Peace be with you.

“My old self has been crucified with Christ. It is no longer I who live, but Christ lives in me. So I live in this earthly body by trusting in the Son of God, who loved me and gave himself for me.” Galatians 2:20


  1. Kiersten Adkins

    Crystal, I have the highest respect for you and am blessed by you willingness to share your personal journey. I am also grateful that you would approach the subject and apply a scriptural filter. I even appreciate you “calling out” a cowardly choice – because there are times when people view suicide as the “easy” way out (though I doubt it really is). I’m totally tracking with you when it comes to the devil with enticement & temptation.

    I do think, however, that when you stated, “No sane and rational person, thinking sane and rationally, does that kind of thing,” you moved on too quickly. We don’t often acknowledge that mental illness even exists in the Church, and we fail to understand the degrees of severity. The scientific community is only beginning to understand the way the brain functions through neuroscience and I think we must be very careful in painting death by suicide as a choice with too broad of strokes.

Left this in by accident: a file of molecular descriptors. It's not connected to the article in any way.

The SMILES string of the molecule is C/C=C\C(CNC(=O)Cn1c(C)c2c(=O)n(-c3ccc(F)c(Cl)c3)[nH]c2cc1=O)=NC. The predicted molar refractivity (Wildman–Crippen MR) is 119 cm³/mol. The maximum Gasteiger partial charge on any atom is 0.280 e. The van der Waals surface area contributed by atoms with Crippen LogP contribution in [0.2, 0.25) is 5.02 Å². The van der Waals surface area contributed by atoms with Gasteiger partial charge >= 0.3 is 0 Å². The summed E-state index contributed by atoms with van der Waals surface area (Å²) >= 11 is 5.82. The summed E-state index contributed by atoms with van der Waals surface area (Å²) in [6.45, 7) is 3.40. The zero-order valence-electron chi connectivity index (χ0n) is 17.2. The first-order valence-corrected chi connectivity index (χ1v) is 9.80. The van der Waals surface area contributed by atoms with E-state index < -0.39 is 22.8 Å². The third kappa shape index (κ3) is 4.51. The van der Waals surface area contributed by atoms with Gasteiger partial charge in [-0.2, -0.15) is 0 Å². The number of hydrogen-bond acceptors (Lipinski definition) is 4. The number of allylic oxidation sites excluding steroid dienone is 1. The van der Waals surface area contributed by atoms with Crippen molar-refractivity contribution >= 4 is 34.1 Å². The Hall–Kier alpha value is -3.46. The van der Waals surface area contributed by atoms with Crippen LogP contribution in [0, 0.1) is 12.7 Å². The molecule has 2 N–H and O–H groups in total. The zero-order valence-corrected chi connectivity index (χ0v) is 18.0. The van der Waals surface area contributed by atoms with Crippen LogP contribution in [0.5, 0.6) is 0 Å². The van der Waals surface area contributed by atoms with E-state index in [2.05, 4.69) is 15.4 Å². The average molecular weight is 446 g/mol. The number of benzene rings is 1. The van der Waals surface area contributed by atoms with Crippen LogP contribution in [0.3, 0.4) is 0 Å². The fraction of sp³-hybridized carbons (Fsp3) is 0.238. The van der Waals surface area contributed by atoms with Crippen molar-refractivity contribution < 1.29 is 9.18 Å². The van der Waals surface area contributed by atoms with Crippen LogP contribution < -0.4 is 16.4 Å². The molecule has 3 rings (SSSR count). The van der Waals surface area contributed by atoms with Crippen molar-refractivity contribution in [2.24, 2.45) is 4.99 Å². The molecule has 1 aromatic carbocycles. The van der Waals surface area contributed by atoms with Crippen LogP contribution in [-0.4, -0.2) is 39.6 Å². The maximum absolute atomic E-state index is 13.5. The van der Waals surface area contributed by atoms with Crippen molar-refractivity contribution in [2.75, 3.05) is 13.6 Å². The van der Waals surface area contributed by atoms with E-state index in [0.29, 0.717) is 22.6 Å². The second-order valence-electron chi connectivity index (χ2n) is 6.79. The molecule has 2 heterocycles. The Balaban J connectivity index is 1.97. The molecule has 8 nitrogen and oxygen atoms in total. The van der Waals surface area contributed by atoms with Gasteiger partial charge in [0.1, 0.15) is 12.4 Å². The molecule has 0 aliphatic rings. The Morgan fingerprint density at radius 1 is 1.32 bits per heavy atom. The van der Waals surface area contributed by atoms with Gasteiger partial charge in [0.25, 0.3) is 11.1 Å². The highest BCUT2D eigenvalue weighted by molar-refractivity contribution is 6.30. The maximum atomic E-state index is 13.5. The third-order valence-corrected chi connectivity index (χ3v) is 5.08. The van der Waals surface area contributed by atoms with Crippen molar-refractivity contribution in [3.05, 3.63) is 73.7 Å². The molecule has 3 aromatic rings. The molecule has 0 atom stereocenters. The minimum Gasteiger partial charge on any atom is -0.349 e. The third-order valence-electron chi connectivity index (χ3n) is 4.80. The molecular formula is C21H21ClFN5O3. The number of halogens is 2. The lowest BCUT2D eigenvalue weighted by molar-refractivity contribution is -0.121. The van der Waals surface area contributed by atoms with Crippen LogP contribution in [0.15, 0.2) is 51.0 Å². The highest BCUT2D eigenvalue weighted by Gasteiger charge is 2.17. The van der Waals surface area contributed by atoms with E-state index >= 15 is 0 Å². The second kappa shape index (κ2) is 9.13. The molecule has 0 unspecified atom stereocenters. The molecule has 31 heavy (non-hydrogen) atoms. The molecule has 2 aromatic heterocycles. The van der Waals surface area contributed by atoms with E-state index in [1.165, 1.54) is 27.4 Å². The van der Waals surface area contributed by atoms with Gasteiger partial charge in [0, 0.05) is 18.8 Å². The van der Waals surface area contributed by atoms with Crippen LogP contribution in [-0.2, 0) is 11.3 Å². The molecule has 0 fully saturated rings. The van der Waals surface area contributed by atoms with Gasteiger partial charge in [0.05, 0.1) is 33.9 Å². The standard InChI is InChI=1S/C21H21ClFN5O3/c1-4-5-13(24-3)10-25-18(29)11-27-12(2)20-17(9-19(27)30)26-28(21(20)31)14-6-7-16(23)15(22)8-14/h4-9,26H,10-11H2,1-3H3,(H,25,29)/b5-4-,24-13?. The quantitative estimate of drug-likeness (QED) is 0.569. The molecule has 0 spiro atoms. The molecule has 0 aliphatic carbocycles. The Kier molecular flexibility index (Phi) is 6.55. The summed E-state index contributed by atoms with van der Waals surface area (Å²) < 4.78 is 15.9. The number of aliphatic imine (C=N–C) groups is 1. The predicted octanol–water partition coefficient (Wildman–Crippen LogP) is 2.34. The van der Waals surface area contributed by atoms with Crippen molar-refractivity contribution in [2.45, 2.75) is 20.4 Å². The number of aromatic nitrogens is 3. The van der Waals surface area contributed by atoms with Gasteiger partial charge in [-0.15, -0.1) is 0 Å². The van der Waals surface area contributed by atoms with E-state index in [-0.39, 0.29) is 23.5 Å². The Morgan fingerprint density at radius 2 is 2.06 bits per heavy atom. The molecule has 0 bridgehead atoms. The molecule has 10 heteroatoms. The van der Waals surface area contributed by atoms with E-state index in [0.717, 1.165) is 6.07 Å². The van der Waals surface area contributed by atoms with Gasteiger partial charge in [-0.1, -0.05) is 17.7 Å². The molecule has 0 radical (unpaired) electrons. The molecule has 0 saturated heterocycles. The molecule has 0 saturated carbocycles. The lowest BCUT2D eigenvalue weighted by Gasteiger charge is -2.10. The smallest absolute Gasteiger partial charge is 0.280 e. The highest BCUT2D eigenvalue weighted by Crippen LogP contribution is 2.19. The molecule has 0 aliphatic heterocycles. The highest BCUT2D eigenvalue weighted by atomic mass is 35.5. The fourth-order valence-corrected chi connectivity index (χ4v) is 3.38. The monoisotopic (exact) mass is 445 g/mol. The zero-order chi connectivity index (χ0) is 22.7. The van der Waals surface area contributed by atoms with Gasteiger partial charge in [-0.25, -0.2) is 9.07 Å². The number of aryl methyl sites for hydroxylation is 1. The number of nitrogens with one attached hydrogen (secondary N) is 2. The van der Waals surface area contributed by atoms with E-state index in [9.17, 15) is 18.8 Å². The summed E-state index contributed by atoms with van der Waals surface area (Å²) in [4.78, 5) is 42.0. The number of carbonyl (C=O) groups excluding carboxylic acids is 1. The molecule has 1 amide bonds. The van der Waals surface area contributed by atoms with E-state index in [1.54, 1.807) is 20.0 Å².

If we’re to read Genesis with any type of literal interpretation, it wasn’t God’s original plan for us to be marred & scarred. Some of it comes our way because of other peoples choice, some because of our own. Isn’t it prudent to reserve judgment for what may or may not have been in a person’s heart & mind for the One who actually knows?